The fog has enfolded us for several days. We can barely see across our bay, and certainly can’t see any farther. At the same time, while our view is limited, there’s a different kind of beauty even now— even here shrouded in the mists.
In the forests, the mosses practically glow in the diffused light, and the depth of the forest is more ‘visible’ as the trees fade into the mist. On the roads, the shapes of the bare trees are revealed — unique sculptures, each one. Spider webs are strings of tiny beads, as the moisture forms on each slender thread.
The curves and lines in this image have been intriguing me since I captured it on Friday.
What keeps me looking is the contrast between the long clean lines that have been so carefully drawn in this garden, and the rough ‘imperfect’ lines and curves of the tree and its shadow. The intersection of these lines— their juxtaposition— provokes all sorts of thoughts for me.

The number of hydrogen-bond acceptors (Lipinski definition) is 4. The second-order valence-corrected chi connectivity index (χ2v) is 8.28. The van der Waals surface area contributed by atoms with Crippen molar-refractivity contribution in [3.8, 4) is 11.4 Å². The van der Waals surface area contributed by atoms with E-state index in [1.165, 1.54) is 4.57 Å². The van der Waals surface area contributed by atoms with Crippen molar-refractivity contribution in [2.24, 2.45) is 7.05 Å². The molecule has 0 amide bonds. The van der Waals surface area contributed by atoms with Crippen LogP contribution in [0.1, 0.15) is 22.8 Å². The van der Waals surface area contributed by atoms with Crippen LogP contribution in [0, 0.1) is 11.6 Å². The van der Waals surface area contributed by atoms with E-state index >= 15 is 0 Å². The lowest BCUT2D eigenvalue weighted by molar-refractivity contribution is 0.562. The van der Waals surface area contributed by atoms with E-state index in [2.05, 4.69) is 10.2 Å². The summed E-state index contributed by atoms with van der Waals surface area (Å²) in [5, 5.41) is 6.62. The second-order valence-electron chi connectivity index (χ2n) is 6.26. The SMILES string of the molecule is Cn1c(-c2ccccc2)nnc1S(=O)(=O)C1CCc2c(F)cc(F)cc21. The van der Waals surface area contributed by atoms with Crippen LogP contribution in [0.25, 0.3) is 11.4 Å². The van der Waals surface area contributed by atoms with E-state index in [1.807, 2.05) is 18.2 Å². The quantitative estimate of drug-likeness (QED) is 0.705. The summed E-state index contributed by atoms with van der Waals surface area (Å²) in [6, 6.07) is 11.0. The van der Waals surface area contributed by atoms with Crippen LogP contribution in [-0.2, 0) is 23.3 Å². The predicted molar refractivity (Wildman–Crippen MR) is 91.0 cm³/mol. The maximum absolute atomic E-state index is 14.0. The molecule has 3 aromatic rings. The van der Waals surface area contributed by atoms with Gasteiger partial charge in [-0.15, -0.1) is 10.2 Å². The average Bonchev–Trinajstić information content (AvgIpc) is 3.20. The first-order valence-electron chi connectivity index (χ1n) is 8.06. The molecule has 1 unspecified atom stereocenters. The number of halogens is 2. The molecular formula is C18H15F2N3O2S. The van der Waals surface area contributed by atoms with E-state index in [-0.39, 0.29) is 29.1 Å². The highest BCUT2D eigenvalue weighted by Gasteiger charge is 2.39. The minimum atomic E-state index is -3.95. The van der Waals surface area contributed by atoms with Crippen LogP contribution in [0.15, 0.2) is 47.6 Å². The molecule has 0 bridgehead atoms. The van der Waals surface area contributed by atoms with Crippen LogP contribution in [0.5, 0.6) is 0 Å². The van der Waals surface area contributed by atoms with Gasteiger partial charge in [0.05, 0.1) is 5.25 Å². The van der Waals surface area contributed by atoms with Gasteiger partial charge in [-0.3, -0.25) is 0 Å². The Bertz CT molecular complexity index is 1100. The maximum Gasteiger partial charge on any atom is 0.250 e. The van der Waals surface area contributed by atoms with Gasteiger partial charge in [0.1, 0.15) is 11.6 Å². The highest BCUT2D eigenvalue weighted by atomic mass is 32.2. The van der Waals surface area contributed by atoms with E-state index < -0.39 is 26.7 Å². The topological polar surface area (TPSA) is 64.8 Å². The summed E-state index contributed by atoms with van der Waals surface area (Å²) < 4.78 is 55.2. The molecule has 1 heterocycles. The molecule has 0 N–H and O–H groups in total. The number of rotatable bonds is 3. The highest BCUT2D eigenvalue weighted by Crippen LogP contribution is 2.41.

I wonder what it suggests to you?
Watching a fishboat depart from the sheltered waters of Whaler Bay in the early morning, with a strong NW wind, and beneath a rather ominous looking sky, reminds me how precarious every venture is. Again the Breton Fisherman’s prayer seems apt, not only for those who literally go to the sea in ships, but for us all: Dear God, be good to me for the sea is so large, and my boat is so small.
I took several photos while walking in Bellhouse Park a few days ago. But it was this one that I found myself drawn to.
There’s something in the image that touches me. Maybe its the way the two trees lean together— the tall slender one, and the one that’s broken…
The road rises and curves away out of sight. Who knows what’s around the next corner… Meanwhile, right where we stand we’re surrounded by beauty—a beauty that’s both softened and strangely enhanced by the early spring mists. I stop to catch my breath, and admire the wonder of where I am before plugging on up the hill and to whatever awaits around the bend.
glimpses of the extraordinary amidst an ordinary day